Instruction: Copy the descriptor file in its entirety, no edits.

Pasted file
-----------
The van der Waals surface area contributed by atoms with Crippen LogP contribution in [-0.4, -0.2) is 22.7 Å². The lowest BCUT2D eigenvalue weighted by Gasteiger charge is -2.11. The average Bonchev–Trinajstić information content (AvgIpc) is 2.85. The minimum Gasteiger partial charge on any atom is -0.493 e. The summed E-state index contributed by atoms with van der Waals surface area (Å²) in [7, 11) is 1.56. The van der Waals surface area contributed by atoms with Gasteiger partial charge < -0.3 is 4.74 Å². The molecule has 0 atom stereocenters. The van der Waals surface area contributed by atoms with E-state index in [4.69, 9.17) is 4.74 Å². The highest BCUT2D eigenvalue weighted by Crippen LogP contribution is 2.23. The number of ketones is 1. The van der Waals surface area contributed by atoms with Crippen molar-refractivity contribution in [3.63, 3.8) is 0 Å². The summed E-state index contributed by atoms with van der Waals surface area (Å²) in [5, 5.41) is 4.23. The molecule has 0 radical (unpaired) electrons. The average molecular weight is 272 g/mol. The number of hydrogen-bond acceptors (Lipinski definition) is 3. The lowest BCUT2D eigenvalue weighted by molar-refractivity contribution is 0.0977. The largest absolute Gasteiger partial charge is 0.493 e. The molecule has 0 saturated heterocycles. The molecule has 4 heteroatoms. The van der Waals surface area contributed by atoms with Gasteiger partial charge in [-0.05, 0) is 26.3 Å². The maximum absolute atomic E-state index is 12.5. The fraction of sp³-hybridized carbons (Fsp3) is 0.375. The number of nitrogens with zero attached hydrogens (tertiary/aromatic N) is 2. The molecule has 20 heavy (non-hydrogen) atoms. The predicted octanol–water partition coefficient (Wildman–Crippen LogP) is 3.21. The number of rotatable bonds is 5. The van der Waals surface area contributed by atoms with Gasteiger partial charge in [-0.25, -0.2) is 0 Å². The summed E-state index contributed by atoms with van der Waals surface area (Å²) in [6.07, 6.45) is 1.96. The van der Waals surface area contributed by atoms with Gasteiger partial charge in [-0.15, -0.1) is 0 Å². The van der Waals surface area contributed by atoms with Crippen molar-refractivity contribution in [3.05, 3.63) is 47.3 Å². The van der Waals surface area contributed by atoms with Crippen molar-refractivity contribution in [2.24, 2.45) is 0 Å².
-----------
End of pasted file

The van der Waals surface area contributed by atoms with Crippen LogP contribution in [-0.4, -0.2) is 22.7 Å². The lowest BCUT2D eigenvalue weighted by Gasteiger charge is -2.11. The average Bonchev–Trinajstić information content (AvgIpc) is 2.85. The minimum Gasteiger partial charge on any atom is -0.493 e. The summed E-state index contributed by atoms with van der Waals surface area (Å²) in [7, 11) is 1.56. The van der Waals surface area contributed by atoms with Gasteiger partial charge < -0.3 is 4.74 Å². The molecule has 0 atom stereocenters. The van der Waals surface area contributed by atoms with E-state index in [4.69, 9.17) is 4.74 Å². The highest BCUT2D eigenvalue weighted by Crippen LogP contribution is 2.23. The number of ketones is 1. The van der Waals surface area contributed by atoms with Crippen molar-refractivity contribution in [3.63, 3.8) is 0 Å². The summed E-state index contributed by atoms with van der Waals surface area (Å²) in [5, 5.41) is 4.23. The molecule has 0 radical (unpaired) electrons. The average molecular weight is 272 g/mol. The number of hydrogen-bond acceptors (Lipinski definition) is 3. The lowest BCUT2D eigenvalue weighted by molar-refractivity contribution is 0.0977. The largest absolute Gasteiger partial charge is 0.493 e. The molecule has 0 saturated heterocycles. The molecule has 4 heteroatoms. The van der Waals surface area contributed by atoms with Gasteiger partial charge in [-0.05, 0) is 26.3 Å². The maximum absolute atomic E-state index is 12.5. The fraction of sp³-hybridized carbons (Fsp3) is 0.375. The number of nitrogens with zero attached hydrogens (tertiary/aromatic N) is 2. The molecule has 20 heavy (non-hydrogen) atoms. The predicted octanol–water partition coefficient (Wildman–Crippen LogP) is 3.21. The number of rotatable bonds is 5. The van der Waals surface area contributed by atoms with Gasteiger partial charge in [-0.25, -0.2) is 0 Å². The summed E-state index contributed by atoms with van der Waals surface area (Å²) in [6.07, 6.45) is 1.96. The van der Waals surface area contributed by atoms with Gasteiger partial charge in [-0.15, -0.1) is 0 Å². The van der Waals surface area contributed by atoms with Crippen molar-refractivity contribution in [3.05, 3.63) is 47.3 Å². The van der Waals surface area contributed by atoms with Crippen molar-refractivity contribution in [2.24, 2.45) is 0 Å².